Somatoform disorders are characterised by multiple somatic complaints or physical symptoms such as pain, nausea, depression, dizziness. Somatoform disorders are physical symptoms which present as part of a general medical condition. However, no general medical condition, other mental disorder, or substance is adequately diagnosed. The complaints are serious enough to cause significant emotional distress and impairment of social and/or occupational functioning. An inadequate diagnosis might be the result of inconclusive or faulty test results or in some cases intentional malpractice in which a caregiver deliberately mishandles a patient's health care to derive some benefit. (See munchausen syndrome by proxy.)
A diagnosis of a somatoform disorder implies that psychological factors are a large contributor to the symptoms' onset, severity and duration. It is important to note that somatoform disorders are not the result of conscious malingering or factitious disorders.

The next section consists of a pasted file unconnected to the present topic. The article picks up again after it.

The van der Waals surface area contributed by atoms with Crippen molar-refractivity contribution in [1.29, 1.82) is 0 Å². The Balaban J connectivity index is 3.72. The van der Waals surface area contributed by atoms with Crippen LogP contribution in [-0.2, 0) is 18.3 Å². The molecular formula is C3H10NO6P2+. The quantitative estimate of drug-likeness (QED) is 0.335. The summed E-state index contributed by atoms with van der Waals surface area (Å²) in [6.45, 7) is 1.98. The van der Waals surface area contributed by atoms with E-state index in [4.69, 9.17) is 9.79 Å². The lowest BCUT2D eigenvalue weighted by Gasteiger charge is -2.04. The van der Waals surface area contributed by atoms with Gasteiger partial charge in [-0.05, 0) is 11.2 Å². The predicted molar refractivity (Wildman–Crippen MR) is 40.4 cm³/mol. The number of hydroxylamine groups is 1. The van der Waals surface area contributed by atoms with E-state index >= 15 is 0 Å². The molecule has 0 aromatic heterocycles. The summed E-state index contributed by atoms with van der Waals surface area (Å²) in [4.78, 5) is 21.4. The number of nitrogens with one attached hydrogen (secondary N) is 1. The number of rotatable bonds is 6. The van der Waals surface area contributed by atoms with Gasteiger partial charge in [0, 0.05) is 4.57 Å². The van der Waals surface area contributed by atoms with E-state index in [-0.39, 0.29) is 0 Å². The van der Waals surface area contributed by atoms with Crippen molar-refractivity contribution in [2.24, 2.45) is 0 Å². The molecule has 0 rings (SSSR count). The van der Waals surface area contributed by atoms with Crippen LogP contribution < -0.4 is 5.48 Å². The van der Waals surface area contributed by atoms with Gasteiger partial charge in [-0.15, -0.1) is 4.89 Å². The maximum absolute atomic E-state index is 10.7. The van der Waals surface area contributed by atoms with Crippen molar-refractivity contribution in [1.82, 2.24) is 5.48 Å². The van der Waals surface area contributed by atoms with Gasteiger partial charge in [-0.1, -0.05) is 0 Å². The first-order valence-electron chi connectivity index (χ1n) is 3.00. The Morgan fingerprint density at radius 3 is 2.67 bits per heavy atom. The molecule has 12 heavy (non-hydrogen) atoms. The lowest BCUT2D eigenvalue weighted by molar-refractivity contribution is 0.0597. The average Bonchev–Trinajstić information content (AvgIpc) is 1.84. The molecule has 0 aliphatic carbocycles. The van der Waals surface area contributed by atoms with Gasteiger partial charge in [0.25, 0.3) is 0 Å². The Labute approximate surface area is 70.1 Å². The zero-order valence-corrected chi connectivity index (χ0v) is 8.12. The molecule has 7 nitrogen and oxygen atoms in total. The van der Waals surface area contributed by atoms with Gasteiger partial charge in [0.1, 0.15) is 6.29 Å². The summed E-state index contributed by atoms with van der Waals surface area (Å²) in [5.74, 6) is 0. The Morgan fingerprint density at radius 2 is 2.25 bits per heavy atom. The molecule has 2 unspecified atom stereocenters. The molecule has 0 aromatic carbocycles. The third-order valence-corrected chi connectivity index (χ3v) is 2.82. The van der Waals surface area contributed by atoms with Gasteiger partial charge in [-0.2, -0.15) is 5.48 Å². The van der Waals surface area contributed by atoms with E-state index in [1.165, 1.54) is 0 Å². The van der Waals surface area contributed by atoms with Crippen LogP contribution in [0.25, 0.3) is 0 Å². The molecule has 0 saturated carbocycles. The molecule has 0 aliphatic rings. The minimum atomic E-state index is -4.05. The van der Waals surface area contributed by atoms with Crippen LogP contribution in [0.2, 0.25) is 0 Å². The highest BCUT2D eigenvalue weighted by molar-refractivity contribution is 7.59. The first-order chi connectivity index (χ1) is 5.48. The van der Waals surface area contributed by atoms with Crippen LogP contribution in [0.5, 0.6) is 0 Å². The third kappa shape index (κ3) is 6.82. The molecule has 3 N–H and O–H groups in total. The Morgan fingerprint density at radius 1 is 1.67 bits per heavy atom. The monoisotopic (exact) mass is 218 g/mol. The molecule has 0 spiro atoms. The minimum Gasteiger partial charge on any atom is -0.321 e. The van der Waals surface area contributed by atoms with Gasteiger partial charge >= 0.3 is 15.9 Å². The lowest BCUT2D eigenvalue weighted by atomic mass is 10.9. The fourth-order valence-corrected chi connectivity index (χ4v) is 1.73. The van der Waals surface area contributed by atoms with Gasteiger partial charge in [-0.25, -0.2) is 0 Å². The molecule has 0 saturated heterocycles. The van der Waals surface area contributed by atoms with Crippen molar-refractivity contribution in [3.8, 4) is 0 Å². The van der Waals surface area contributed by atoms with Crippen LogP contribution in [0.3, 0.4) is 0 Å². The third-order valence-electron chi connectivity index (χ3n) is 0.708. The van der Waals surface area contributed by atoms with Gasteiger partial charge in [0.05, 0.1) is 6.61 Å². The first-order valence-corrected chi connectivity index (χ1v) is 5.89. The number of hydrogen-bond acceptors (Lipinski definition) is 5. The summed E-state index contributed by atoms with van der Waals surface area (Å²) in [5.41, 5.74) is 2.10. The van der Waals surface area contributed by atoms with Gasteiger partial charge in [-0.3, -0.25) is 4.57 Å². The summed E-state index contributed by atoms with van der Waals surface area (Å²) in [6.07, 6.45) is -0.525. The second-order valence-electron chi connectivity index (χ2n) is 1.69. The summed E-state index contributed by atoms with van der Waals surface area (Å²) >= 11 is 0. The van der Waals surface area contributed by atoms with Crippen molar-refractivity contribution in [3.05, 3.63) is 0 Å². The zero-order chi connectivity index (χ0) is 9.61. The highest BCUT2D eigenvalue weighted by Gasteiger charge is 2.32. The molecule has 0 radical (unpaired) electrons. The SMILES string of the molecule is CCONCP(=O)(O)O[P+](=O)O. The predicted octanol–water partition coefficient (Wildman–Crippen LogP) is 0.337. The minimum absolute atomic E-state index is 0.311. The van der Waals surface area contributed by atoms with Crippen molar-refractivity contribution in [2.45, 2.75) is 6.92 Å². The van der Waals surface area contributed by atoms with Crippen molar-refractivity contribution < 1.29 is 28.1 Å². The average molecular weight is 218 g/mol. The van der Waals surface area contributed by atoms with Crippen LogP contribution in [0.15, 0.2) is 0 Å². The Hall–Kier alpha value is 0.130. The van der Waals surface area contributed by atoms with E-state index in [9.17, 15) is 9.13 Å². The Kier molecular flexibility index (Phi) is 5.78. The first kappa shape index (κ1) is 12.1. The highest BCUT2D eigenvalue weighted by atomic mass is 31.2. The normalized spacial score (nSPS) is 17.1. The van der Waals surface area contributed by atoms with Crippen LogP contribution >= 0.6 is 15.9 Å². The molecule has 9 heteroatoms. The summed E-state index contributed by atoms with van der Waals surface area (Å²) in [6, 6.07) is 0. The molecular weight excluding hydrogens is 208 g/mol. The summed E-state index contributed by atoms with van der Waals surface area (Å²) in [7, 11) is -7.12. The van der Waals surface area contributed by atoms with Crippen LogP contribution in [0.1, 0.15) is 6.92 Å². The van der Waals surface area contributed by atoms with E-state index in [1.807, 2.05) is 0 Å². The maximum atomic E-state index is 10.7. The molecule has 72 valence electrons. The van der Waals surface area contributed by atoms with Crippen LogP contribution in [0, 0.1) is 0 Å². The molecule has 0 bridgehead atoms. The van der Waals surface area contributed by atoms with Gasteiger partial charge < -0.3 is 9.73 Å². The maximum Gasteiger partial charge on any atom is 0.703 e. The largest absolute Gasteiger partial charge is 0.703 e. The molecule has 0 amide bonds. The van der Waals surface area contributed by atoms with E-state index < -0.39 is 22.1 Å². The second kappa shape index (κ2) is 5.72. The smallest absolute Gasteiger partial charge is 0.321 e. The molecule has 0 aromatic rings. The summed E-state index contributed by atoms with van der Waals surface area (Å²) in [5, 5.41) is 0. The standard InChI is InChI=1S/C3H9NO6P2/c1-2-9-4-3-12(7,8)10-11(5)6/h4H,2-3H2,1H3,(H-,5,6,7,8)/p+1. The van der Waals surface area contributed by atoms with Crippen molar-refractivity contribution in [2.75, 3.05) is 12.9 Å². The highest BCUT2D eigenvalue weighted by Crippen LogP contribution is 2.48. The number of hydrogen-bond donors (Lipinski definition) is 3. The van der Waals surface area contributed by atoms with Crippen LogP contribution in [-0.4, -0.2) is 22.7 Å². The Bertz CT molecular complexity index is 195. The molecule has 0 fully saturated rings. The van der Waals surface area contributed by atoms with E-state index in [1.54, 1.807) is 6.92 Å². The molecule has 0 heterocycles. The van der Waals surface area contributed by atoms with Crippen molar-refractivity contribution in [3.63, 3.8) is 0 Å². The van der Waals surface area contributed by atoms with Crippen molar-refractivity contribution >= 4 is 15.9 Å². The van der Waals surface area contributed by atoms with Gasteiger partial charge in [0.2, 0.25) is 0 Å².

Undifferentiated somatoform disorder - only one unexplained symptom is required for at least 6 months
Somatoform disorder NOS
Proposed somatoform disorders
Additional proposed somatoform disorders are:
Abridged somatization disorder - at least 4 unexplained somatic complaints in men and 6 in women
Multisomatoform disorder - at least 3 unexplained somatic complaints from the PRIME-MD scale for at least 2 years of active symptoms
These disorders have been proposed because the recognized somatoform disorders are either too restrictive or too broad. In a study of 119 primary care patients, the following prevalences were found:
^ Escobar JI, Rubio-Stipec M, Canino G, Karno M (1989). "Somatic symptom index (SSI): a new and abridged somatization construct. Prevalence and epidemiological correlates in two large community samples". J. Nerv. Ment. Dis.177 (3): 140-6. PMID 2918297.
^ Kroenke K, Spitzer RL, deGruy FV, et al (1997). "Multisomatoform disorder. An alternative to undifferentiated somatoform disorder for the somatizing patient in primary care". Arch. Gen. Psychiatry54 (4): 352-8. PMID 9107152.
^ Lynch DJ, McGrady A, Nagel R, Zsembik C (1999). "Somatization in Family Practice: Comparing 5 Methods of Classification" 1 (3): 85-89. PMID 15014690.